I finally sat down and watched the entire 11-plus minute video, Innocence of Muslims, which is at the heart of the recent outrage in Islamic countries in Yemen and north Africa. Suffice it to say, I lost a healthy share of brain cells in the process. The narrative – if you can call it that – is incoherent throughout, the sound is barely audible in places and the overall production values make the Annoying Orange series look like Scorsese.
That said, there’s plenty to anger Muslims in this clip, or anyone who values religious tolerance, plural coexistence, or even basic respect for human nature.
Two years after the Sept. 11 attacks, Timothy O'Leary sat in an audience of 2,000 New Yorkers listening to the Brooklyn Philharmonic perform a concert about terrorism — the 1985 murder of an American tourist by members of the Palestine Liberation Front on a Mediterranean cruise ship. It was one of the most powerful moments he'd ever had in a theater.
Terrorism stories are rarely happy stories, and yet the path O'Leary has taken — from bringing the controversial opera "The Death of Klinghoffer" to St. Louis last year to a Sept. 11 memorial concert on Sept. 9 — ends with a hopeful, permanent pairing of faith and the arts in St. Louis.
Religious rights activists are hailing the release over the weekend of an Iranian pastor accused of apostasy and a Pakistani girl who was charged with blasphemy.
Pastor Youcef Nadarkhani was released on Saturday after a six-hour hearing, reported the American Center for Law and Justice, which worked to garner American support for the minister’s release. The Christian convert had faced possible execution.
“Your prayers, your advocacy, and your voice has been heard,” read an online announcement from ACLJ.
The U.S. Commission on International Religious Freedom welcomed Nadarkhani’s release “after being unjustly imprisoned for three years because of his faith,” said its chair, Katrina Lantos Swett.
The number of Muslim delegates attending the Democratic National Convention has quadrupled since 2004, according to a Muslim advocacy group.
The Washington-based Council on American-Islamic Relations counts more than 100 Muslim delegates representing some 20 states at the Democratic convention in Charlotte, N.C., this week. That's up from 25 delegates in 2004, according to CAIR.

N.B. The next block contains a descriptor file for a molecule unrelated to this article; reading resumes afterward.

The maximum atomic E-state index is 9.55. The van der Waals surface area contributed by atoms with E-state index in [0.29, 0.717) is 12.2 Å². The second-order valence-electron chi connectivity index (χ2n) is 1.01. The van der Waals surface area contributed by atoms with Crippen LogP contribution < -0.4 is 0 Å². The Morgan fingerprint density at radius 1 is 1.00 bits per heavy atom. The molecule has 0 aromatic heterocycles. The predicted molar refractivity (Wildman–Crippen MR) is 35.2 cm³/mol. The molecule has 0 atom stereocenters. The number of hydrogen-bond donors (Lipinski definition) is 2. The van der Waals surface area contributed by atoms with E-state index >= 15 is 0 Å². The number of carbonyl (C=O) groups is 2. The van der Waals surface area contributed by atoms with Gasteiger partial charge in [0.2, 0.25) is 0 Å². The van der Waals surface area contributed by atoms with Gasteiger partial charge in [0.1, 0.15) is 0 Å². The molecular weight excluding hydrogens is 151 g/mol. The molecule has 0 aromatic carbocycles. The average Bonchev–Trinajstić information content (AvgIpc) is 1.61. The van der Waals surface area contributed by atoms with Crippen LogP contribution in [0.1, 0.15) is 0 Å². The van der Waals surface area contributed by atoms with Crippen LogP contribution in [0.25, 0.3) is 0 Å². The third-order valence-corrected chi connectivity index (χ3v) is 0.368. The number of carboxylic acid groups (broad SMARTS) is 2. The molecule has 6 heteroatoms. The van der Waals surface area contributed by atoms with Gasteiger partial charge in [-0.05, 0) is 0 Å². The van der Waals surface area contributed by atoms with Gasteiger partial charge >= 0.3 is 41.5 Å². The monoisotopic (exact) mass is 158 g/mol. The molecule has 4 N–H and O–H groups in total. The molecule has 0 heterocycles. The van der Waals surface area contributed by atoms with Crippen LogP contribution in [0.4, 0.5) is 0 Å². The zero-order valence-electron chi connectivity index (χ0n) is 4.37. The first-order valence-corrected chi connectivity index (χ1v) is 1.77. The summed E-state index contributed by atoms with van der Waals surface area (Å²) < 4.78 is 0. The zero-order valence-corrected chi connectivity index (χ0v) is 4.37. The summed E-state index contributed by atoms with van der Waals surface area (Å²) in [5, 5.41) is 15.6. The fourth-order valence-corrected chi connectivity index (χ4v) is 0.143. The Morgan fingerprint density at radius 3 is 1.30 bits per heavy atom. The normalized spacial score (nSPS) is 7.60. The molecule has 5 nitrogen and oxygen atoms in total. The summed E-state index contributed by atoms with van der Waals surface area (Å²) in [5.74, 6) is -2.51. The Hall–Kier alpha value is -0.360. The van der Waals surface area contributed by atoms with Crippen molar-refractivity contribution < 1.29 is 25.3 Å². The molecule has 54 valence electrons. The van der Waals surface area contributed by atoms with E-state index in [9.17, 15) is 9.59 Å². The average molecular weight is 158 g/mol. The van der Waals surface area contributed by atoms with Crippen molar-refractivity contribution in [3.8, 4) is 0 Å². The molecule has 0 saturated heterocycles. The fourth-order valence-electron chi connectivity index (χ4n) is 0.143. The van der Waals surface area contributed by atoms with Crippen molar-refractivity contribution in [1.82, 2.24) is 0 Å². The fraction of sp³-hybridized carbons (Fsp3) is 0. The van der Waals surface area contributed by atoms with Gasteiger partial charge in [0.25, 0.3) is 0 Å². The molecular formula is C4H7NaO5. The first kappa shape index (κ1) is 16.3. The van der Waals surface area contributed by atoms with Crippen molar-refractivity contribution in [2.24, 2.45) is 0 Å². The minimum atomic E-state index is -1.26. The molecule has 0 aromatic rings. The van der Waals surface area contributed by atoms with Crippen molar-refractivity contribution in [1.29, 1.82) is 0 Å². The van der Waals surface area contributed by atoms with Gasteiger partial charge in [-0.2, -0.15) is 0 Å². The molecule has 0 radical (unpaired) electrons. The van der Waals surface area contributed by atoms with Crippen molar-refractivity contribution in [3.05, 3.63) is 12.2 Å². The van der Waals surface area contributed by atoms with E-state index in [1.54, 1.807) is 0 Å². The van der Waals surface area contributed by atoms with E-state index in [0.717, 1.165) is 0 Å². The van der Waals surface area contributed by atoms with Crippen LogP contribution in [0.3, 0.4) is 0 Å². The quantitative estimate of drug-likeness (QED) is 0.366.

CAIR government affairs coordinator Robert McCaw said the numbers were ”a sign of the American Muslim community’s growing civic engagement and acceptance in the Democratic Party.” He also said that Democrats had targeted outreach to American Muslims.
Imam Feisal Abdul Rauf has spent most of his adult life trying to build interfaith and international bridges. But to many Americans, he is the public face of the so-called "Ground Zero mosque," one of the most controversial religious projects in recent U.S. history.
Rauf reflects on that turmoil in his new book, Moving the Mountain: Beyond Ground Zero to a New Vision of Islam in America. But as the book's subtitle suggests, the longtime imam spends most of his time facing forward — toward the development of a distinctly American brand of Islam. He spoke recently with Religion News Service. This interview has been edited for length and clarity.
Q: Why did you write this book?
A: I wrote this book because the American public saw me and heard me, but really didn’t get to know me very well, or to understand what my work was all about. This book is my calling card to the American public.
The Taliban in Afghanistan shocked the world this week when they beheaded 17 people, allegedly for the crime of dancing at a mixed-gender gathering.
Which prompts the question: Does Islam forbid dancing? While Islamic scholars are divided on the answer, it’s easy to find Muslims in America and abroad who love to boogie down.
“Even though there are scholars who forbid dancing, there is a long tradition of dancing in Muslim cultures,” said Vernon Schubel, a Muslim and professor of religious studies at Kenyon College in Ohio.
There is no mention of dancing in the Quran, which serves as Muslims’ primary source of guidance. There is a story about dancing in the hadith, or collected stories about Islam’s Prophet Muhammad, which are the second-most important source of guidance for Muslims.
This year during Ramadan — the ninth month of the Islamic lunar calendar when Muslims believe the Quran was first revealed to the Prophet Muhammad — I was in solidarity with my Muslim sisters and brothers throughout the world by reading the Quran. But here's the thing: I am a Roman Catholic.
My copy of the Quran, with more than 1,700 pages, has sat on the top shelf of my bedroom bookcase among other sacred texts for 14 years. Typically I would use it as a sporadic reference and resource to better understanding Islam, reading a few short passages at a time.